How is the Tri-Partite Jurisdiction of the African Court innovative in international law practice and what is its significance?

The Malabo Protocol represents a significant innovation in international law, vesting – for the first time ever – three distinct branches of international law in a single court.  Although officially a single court, the court will be divided into three autonomous sections, each with its own jurisdiction: (1) a General Affairs Section, (2) a Human and Peoples’ Rights Section, and (3) an International Criminal Law Section.  The International Criminal Law Section is further divided into three chambers: (1) a Pre-Trial Chamber, (2) a Trial Chamber, and (3) an Appellate Chamber.

Combining these three jurisdictions – which in other regions are addressed by separate courts – will create a powerful opportunity for cross-fertilization on international law issues, as well an unprecedented ability to holistically ensure accountability for human rights violations and international crimes by States, individuals, and corporations.  Although public international law, international human rights law, and international criminal law are often treated as separate and distinct branches of law, they are in fact highly inter-related.  Many international crimes are derived from human rights violations – for example, several of the acts that may constitute crimes against humanity also constitute human rights violations (such as slavery, torture, and persecution) – and human rights norms such as the principle of legality have been incorporated into international criminal law and international humanitarian law.  In recent years, both international criminal tribunals and human rights courts have increasingly referred to caselaw of the others in determining the elements of a crime or violation or whether a crime or violation was committed.  The establishment of a court with jurisdiction over multiple bodies of international law will facilitate this cross-fertilization, enabling more robust judicial discussion on shared legal issues.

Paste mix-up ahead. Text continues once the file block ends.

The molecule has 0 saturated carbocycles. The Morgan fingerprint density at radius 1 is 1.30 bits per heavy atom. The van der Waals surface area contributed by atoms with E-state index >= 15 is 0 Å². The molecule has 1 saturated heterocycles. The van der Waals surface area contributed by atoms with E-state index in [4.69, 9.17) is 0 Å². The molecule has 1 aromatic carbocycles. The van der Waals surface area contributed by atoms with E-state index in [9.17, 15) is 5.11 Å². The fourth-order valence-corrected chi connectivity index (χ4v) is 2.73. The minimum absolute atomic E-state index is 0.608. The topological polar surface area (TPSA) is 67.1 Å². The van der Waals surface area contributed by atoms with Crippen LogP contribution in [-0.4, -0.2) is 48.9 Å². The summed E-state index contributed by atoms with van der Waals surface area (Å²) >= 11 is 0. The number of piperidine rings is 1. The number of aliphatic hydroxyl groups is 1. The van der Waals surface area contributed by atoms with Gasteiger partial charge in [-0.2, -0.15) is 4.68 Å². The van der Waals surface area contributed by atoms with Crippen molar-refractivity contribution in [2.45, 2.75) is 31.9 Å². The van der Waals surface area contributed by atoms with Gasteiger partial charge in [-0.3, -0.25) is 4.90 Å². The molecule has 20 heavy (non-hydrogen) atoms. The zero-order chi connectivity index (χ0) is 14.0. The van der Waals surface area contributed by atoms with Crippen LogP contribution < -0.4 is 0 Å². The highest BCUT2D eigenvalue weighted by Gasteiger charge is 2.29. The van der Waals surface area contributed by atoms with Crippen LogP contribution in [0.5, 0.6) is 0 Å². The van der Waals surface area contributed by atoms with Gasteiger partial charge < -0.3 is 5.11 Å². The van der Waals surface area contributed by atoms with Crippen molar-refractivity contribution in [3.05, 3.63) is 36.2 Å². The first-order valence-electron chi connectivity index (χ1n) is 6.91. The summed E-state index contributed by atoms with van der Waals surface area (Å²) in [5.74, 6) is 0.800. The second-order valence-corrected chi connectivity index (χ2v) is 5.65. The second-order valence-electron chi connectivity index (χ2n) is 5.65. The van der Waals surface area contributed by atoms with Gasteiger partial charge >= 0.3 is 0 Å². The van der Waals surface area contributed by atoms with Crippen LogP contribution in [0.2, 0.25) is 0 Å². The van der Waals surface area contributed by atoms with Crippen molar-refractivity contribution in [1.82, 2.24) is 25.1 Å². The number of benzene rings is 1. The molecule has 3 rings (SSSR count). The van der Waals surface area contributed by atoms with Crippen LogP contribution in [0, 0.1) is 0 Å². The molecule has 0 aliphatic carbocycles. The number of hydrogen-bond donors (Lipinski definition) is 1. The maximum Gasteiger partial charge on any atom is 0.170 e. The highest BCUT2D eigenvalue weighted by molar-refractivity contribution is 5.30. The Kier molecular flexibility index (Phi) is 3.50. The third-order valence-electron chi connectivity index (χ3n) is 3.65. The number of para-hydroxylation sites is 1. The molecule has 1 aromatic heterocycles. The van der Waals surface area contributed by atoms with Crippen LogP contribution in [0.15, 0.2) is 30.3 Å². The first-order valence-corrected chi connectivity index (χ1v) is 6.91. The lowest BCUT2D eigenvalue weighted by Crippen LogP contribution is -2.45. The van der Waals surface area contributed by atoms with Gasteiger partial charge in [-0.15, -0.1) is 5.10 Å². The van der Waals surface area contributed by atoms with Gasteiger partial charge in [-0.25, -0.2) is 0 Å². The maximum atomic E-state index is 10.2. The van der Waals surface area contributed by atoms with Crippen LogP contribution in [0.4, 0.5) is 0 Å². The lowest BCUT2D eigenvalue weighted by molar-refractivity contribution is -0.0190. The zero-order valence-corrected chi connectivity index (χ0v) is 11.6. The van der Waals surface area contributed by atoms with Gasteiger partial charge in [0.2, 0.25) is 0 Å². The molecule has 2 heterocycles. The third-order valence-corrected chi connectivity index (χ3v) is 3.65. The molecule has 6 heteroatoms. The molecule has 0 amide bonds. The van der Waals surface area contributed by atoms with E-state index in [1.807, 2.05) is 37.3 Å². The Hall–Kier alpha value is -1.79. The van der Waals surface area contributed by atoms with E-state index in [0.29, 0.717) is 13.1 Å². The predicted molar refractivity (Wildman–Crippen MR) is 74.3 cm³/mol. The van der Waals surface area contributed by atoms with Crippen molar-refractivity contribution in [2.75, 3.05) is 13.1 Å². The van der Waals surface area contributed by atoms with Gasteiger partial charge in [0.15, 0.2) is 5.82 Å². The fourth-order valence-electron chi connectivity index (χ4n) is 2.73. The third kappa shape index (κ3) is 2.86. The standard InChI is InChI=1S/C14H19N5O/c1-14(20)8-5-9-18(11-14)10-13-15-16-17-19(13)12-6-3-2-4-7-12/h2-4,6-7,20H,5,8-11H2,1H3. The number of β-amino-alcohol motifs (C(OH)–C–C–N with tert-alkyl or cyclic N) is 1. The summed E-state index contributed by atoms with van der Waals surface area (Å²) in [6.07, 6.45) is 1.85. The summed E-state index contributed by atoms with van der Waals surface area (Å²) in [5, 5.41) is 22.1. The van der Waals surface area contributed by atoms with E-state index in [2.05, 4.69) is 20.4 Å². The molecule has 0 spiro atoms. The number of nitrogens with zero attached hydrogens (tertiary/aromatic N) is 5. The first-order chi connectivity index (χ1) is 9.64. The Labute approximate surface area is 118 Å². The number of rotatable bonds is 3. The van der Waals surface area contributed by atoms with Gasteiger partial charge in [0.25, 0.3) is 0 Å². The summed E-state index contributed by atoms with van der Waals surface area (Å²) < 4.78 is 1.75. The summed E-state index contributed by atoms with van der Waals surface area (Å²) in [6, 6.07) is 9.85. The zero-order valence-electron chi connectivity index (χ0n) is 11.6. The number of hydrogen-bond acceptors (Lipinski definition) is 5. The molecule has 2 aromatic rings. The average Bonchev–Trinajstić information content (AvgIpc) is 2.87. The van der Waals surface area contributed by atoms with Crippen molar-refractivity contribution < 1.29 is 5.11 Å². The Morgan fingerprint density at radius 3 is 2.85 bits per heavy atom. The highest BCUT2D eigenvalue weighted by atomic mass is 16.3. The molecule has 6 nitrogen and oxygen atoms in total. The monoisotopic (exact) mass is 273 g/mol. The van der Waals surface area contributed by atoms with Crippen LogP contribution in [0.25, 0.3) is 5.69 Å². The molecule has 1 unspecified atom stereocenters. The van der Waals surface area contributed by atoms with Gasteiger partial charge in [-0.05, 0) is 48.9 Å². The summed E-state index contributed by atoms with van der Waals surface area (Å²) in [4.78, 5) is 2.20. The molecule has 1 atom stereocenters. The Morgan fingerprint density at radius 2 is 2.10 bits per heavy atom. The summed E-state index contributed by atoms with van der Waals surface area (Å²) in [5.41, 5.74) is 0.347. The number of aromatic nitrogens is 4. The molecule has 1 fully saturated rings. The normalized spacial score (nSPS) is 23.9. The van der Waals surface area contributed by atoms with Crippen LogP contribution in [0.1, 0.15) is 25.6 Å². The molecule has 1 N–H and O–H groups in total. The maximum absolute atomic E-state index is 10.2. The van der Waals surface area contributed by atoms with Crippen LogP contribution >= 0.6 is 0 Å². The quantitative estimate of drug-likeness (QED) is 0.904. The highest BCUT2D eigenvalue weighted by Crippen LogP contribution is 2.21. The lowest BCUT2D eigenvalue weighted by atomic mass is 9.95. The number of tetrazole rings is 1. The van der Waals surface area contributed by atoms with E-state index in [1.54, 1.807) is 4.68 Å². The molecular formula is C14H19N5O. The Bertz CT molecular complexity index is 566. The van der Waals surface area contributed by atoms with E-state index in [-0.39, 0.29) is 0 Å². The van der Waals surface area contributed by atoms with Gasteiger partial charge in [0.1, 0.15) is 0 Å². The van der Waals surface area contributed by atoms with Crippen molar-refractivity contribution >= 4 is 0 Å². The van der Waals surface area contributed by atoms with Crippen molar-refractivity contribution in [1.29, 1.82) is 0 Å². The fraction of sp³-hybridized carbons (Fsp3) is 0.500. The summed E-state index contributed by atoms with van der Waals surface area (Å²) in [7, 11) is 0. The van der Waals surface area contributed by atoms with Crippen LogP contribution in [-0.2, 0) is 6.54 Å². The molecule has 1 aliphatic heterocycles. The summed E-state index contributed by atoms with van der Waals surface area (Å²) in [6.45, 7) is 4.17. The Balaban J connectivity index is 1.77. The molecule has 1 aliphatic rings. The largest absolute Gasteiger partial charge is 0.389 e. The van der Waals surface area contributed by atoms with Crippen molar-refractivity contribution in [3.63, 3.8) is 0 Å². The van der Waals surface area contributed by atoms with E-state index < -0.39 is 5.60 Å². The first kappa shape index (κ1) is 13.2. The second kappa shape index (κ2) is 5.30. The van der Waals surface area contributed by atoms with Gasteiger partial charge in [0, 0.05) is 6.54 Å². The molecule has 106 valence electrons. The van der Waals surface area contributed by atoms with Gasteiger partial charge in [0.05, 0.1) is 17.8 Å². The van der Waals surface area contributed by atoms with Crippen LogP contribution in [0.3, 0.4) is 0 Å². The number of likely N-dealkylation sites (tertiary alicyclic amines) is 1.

Contrary to the concerns of some scholars and practitioners, who have warned that the creation of an international criminal law section within the African Court will detract from its human rights mandate, this additional section will complement and strengthen the existing human rights jurisdiction of the Court by ensuring that the perpetrators of human rights abuses are held criminally accountable.  Human rights law now recognizes that criminal prosecutions of human rights violators are an essential component of most rights.  Ensuring both individual criminal and State responsibility is therefore necessary to comprehensively address human rights violations.  

Finally, there has been considerable confusion about the appellate jurisdiction of the expanded African Court, and whether the appeals chamber – which is part of the criminal section and will be staffed by judges who are experts in international criminal law – will hear appeals from the General Affairs and Human Rights Section.  A careful review of the history of the African Court and the language of the full Statute, however, clarifies that decisions of the General Affairs and Human Rights Sections cannot be appealed, but only revised.  The appeals chamber has jurisdiction to hear appeals only from within the International Criminal Law section.